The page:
Let me introduce myself. My name is Mark Sisson. I’m 63 years young. I live and work in Malibu, California. In a past life I was a professional marathoner and triathlete. Now my life goal is to help 100 million people get healthy. I started this blog in 2006 to empower people to take full responsibility for their own health and enjoyment of life by investigating, discussing, and critically rethinking everything we’ve assumed to be true about health and wellness...Tell Me More
We’re entering the lazy days of summer here, but I wonder how many people feel an increase in stress and obligations. Every year I feel like the leisure time of summer erodes at a more rapid pace. Whatever happened to summer as a time for R&R (especially for kids)? Of all our personal limited resources, I often wonder why rest gets such short shrift. Although our hunter-gatherer ancestors worked only about 12-20 hours a week, leaving virtually the whole day to rest, socialize and play, such is not the case for most of us today. We’re supposed to be busy (even on vacation). To sit in quiet or risk boredom isn’t the way of the world these days. So I’m going to venture that too many of us have forgotten what being rested actually feels like. In light of that, I thought I’d offer up a few suggestions to remedy the situation.
First, I see three primary factors at work that contribute to the chronic lack of rest we see today.
For some folks, there’s the Puritanical “no rest for the wicked” mentality that encourages compulsive business. I’ve known a lot of people in this category throughout my life. None of them were happy—or rested.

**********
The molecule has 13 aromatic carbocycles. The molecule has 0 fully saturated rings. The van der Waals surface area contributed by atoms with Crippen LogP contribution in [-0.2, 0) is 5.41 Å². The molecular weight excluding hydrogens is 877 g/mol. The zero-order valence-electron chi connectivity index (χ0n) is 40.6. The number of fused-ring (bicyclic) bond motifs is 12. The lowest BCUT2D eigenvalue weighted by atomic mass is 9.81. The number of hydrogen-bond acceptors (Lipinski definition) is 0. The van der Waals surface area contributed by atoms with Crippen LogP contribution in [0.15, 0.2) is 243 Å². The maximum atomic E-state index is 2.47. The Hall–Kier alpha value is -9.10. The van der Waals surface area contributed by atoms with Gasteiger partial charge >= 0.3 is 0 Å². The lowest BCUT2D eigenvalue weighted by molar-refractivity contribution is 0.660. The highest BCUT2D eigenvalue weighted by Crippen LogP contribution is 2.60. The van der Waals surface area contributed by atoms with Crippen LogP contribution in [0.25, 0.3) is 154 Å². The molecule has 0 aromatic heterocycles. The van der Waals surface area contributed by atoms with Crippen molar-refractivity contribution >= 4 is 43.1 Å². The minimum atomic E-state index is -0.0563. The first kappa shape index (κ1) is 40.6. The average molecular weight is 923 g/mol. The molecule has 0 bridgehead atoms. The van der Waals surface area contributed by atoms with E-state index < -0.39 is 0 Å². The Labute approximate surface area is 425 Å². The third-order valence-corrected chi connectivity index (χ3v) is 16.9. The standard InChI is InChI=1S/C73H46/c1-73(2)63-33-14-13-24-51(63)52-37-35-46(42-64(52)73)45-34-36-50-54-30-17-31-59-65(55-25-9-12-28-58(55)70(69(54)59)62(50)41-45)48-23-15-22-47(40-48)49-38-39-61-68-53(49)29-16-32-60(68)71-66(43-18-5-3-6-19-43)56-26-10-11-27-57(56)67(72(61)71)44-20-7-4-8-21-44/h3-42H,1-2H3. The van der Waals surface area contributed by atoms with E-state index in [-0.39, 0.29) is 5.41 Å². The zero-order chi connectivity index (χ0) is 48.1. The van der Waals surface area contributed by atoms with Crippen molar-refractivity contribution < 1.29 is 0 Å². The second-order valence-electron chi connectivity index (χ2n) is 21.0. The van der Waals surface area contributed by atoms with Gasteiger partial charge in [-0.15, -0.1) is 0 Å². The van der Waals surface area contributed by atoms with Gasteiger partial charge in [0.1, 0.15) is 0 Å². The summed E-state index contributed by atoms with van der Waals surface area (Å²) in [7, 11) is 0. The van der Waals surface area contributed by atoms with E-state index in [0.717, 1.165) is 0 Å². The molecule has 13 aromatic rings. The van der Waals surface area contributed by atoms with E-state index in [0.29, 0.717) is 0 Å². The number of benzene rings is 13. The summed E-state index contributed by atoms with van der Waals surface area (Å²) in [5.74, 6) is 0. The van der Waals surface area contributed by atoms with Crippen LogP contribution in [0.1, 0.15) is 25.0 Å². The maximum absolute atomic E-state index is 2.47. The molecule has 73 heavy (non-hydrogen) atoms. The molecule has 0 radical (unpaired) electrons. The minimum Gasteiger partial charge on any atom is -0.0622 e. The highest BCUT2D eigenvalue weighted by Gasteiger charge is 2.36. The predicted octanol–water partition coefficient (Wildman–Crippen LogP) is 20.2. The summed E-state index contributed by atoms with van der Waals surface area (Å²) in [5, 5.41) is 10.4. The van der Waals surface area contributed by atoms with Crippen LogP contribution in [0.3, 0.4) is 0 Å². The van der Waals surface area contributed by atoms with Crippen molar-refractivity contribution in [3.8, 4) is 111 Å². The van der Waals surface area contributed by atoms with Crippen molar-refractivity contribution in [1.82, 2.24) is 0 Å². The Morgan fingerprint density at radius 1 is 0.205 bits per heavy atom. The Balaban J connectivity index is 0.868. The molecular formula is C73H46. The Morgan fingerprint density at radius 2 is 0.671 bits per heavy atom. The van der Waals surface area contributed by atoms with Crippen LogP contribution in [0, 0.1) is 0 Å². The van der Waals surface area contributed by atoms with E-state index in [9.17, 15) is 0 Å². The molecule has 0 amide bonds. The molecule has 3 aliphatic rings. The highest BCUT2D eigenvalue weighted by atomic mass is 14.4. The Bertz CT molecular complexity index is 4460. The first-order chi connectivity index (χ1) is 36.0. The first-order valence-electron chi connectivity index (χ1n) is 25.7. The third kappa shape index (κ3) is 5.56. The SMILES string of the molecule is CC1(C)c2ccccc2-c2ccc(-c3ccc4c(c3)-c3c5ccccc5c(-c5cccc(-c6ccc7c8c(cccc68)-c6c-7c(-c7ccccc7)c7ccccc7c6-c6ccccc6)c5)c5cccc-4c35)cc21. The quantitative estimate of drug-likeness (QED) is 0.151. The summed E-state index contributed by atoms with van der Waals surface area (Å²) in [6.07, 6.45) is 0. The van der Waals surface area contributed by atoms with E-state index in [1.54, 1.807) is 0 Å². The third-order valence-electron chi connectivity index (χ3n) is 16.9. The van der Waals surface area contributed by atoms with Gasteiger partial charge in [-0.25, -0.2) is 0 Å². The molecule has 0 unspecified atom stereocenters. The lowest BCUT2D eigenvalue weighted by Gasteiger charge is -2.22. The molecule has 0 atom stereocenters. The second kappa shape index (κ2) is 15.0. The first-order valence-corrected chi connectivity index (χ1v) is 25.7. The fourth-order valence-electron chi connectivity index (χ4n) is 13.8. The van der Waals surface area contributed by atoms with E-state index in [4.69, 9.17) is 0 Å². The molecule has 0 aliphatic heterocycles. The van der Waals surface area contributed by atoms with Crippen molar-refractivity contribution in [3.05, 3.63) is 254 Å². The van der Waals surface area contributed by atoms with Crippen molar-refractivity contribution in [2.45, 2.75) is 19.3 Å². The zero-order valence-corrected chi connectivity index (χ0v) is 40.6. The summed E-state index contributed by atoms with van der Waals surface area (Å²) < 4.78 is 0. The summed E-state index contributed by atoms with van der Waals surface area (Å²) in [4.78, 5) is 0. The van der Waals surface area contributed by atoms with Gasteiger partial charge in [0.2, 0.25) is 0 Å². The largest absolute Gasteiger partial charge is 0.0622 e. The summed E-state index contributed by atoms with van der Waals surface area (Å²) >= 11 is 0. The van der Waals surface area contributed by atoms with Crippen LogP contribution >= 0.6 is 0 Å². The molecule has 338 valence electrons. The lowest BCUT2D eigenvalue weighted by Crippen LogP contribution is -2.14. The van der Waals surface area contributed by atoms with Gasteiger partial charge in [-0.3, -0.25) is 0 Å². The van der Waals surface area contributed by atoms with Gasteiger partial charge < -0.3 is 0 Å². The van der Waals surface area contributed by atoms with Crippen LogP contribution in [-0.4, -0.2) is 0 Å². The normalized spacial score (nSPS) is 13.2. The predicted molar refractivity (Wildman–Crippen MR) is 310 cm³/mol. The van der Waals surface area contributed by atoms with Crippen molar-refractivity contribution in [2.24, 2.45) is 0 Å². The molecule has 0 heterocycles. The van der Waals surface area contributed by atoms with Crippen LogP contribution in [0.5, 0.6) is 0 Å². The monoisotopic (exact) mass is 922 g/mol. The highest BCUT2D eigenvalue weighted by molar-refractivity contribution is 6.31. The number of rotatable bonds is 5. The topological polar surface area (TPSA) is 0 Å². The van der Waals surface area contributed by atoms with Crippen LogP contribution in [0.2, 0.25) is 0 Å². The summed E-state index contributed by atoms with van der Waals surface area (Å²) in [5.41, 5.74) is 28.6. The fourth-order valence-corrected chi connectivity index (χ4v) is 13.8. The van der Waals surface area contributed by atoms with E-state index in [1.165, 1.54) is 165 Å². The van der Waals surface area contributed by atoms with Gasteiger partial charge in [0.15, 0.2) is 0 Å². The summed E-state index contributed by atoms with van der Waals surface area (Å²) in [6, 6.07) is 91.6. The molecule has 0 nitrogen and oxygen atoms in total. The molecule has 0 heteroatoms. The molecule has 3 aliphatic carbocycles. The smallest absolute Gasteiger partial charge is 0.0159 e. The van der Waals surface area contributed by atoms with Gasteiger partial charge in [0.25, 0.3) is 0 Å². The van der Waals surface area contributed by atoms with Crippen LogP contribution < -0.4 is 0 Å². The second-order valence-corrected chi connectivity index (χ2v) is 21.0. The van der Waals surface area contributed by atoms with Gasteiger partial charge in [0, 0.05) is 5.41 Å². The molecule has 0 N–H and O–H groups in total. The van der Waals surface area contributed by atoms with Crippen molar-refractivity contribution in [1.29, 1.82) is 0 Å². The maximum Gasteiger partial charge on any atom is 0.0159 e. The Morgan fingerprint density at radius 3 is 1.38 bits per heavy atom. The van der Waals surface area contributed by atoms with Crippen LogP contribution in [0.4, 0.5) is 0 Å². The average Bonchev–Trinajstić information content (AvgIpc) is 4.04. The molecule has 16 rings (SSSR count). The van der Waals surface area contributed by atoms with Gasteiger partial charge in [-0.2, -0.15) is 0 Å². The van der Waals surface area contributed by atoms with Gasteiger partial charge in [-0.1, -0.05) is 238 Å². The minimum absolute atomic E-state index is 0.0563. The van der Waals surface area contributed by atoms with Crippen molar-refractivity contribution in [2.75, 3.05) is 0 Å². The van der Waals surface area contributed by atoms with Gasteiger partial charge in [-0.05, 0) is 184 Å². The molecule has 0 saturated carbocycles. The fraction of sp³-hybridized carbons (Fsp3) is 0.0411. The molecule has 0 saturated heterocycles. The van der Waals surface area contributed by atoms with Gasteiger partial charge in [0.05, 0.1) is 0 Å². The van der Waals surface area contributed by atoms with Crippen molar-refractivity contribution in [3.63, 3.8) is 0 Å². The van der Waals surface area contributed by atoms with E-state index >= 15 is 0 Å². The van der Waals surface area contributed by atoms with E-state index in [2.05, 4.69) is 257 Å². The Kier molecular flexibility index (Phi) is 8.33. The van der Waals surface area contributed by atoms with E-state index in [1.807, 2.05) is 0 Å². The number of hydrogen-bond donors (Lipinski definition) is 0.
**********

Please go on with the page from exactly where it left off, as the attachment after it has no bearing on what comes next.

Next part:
On the other hand, there’s the rise in “pseudo” restful activities. Let’s get honest here. What have you been substituting for real rest? I’m talking about those largely mindless activities that suck up every spare minute of your time. For instance, how much time do you spend on your phone? Your laptop? Watching T.V.? (Let’s face it, screens are our easiest diversion.) Living well and restfully isn’t about outlawing screen time, but getting a realistic handle on how much of our lives we give to them.
Finally, there are those who are chronically busy not really by their own choosing. Parents of very young children likely know what I’m talking about here. I knew a single dad who was sick as a dog and decided to grant himself the opportunity to rest in his bedroom for an hour while letting his three young sons enjoy a Disney movie. He came back to find one or more of them had taken a marker to the TV and a couple laptop screens. Still, even here we should feel moved to make changes that offer us even just small windows of rest. Parenthood and life are marathons, not sprints. It’s imperative to find a way to get what we truly need.